Monday, November 18, 2013

The Other F-Word (faith)

Amber Larson, Dhr. Seven, CC Liu, Wisdom Quarterly; Joseph Goldstein (IMS); Wikipedia edit saddha; Ben Griggs (Happy Science Temple, Japan)
(SoundsTrue) Insight Meditation, Tape 10, a talk on faith and wisdom with Joseph Goldstein

Buddha, Gandhara style
FAITH IN BUDDHISM (Pāli saddhā, "to place one's heart on") is an important constituent element of the teachings of the historical Buddha within all Buddhist traditions, although the kind and nature of "faith," confidence, conviction, or devotion varies in different schools.

According to the tradition using the exclusively Buddhist-language of Pali, some of the first words uttered by the Buddha after resolving to teach to the world the Dharma he had rediscovered were: "Wide open is the door of the Deathless to all who have ears to hear! Let them send forth faith [confidence in the enlightenment of the teacher, the teaching, and those successfully taught] to meet it!" (Mahavagga, I, 5,11; Vinaya Texts, T.W. Rhys Davids, Motilal Banarsidass, Delhi 1996, p.88).
Treasure, faculty, power of faith
Richard Gere and Lisa Simpson meditate
The Pāli discourses (suttas, sutras) list confidence/faith as one of Seven Treasures (dhanas) (e.g., Collection of Long Discourses III.163, Estlin Carpenter J. (ed.), The Dīgha Nikāya, Pali Text Society, London 1976, p. 163), one of Five Spiritual Faculties (indriyas), one of four "streams of merit," and one of the Five Spiritual Powers (balas).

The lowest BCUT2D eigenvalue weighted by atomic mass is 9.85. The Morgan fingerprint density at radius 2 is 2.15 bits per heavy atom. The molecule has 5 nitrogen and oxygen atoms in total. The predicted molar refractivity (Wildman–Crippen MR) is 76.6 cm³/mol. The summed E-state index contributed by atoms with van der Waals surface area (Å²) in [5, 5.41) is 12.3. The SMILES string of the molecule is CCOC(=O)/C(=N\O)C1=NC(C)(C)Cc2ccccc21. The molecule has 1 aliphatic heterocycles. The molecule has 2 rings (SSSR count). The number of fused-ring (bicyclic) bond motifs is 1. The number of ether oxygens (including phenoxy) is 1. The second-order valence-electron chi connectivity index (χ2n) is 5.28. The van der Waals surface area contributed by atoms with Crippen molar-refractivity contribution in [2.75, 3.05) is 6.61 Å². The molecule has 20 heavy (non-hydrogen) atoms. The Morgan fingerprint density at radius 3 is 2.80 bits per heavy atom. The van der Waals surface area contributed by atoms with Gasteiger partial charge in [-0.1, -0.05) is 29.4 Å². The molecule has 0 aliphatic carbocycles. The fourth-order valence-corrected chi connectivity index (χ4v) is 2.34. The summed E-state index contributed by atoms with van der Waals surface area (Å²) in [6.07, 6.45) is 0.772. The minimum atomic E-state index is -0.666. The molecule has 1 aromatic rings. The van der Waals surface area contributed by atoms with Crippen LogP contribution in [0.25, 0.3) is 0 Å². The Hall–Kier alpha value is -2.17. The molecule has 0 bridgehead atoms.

Gyatrul (b. 1924), in a commentary on the 17th century work of Chagmé, rendered into English by B. Alan Wallace states [Karma Chagmé (author, compiler), Gyatrul Rinpoche (commentary) and B. Alan Wallace (translator), 1998. A Spacious Path to Freedom: Practical Instructions on the Union of Mahamudra and Atiyoga. Ithaca, New York, USA: Snow Lion Publications):
Tibetan lamas, India (Laura Murphy)
By the power of faith, we are able to eliminate the two types of obscurations [i.e., the "obscuration of conflicting emotions" (Sanskrit kleśa-varaṇa) and the "obscuration concerning the knowable" (Sanskrit jñeyāvaraṇa), Jikdrel Yeshe Dorje (Dudjom Rinpoche, author), translated and edited by Gyurme Dorje and Matthew Kapstein (1991). The Nyingma School of Tibetan Buddhism: Its Fundamentals and History. Boston, USA: Wisdom Publications, p.107]. Through the power of faith both ontological and phenomenological knowledge arises. It is also by the power of faith that both the common and uncommon siddhis [psychic/supernormal powers] arise. More
(Ben Griggs) Happy Science, Japan, international retreat, spring
2011:  Koan seminar exploring "faith," interviews participants.

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